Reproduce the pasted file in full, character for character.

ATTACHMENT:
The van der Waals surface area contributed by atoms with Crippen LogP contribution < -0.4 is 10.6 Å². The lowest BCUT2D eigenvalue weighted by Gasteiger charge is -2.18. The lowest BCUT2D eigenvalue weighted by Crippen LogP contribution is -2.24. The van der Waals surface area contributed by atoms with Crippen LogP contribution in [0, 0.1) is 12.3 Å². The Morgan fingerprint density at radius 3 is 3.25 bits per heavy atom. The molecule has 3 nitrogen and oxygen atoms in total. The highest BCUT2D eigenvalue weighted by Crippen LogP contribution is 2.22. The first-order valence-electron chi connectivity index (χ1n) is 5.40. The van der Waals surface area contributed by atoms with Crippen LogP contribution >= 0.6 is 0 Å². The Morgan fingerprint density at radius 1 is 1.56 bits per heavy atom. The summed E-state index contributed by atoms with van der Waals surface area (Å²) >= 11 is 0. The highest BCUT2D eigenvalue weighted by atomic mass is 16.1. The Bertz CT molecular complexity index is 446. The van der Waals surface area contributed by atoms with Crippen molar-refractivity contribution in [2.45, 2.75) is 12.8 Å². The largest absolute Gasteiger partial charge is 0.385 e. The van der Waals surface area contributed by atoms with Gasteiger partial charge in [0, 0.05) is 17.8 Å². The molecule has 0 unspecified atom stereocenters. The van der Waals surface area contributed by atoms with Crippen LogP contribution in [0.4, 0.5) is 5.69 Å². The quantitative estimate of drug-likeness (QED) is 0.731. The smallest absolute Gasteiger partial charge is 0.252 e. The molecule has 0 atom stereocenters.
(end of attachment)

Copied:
The van der Waals surface area contributed by atoms with Crippen LogP contribution < -0.4 is 10.6 Å². The lowest BCUT2D eigenvalue weighted by Gasteiger charge is -2.18. The lowest BCUT2D eigenvalue weighted by Crippen LogP contribution is -2.24. The van der Waals surface area contributed by atoms with Crippen LogP contribution in [0, 0.1) is 12.3 Å². The Morgan fingerprint density at radius 3 is 3.25 bits per heavy atom. The molecule has 3 nitrogen and oxygen atoms in total. The highest BCUT2D eigenvalue weighted by Crippen LogP contribution is 2.22. The first-order valence-electron chi connectivity index (χ1n) is 5.40. The van der Waals surface area contributed by atoms with Crippen LogP contribution >= 0.6 is 0 Å². The Morgan fingerprint density at radius 1 is 1.56 bits per heavy atom. The summed E-state index contributed by atoms with van der Waals surface area (Å²) >= 11 is 0. The highest BCUT2D eigenvalue weighted by atomic mass is 16.1. The Bertz CT molecular complexity index is 446. The van der Waals surface area contributed by atoms with Crippen molar-refractivity contribution in [2.45, 2.75) is 12.8 Å². The largest absolute Gasteiger partial charge is 0.385 e. The van der Waals surface area contributed by atoms with Gasteiger partial charge in [0, 0.05) is 17.8 Å². The molecule has 0 unspecified atom stereocenters. The van der Waals surface area contributed by atoms with Crippen LogP contribution in [0.4, 0.5) is 5.69 Å². The quantitative estimate of drug-likeness (QED) is 0.731. The smallest absolute Gasteiger partial charge is 0.252 e. The molecule has 0 atom stereocenters.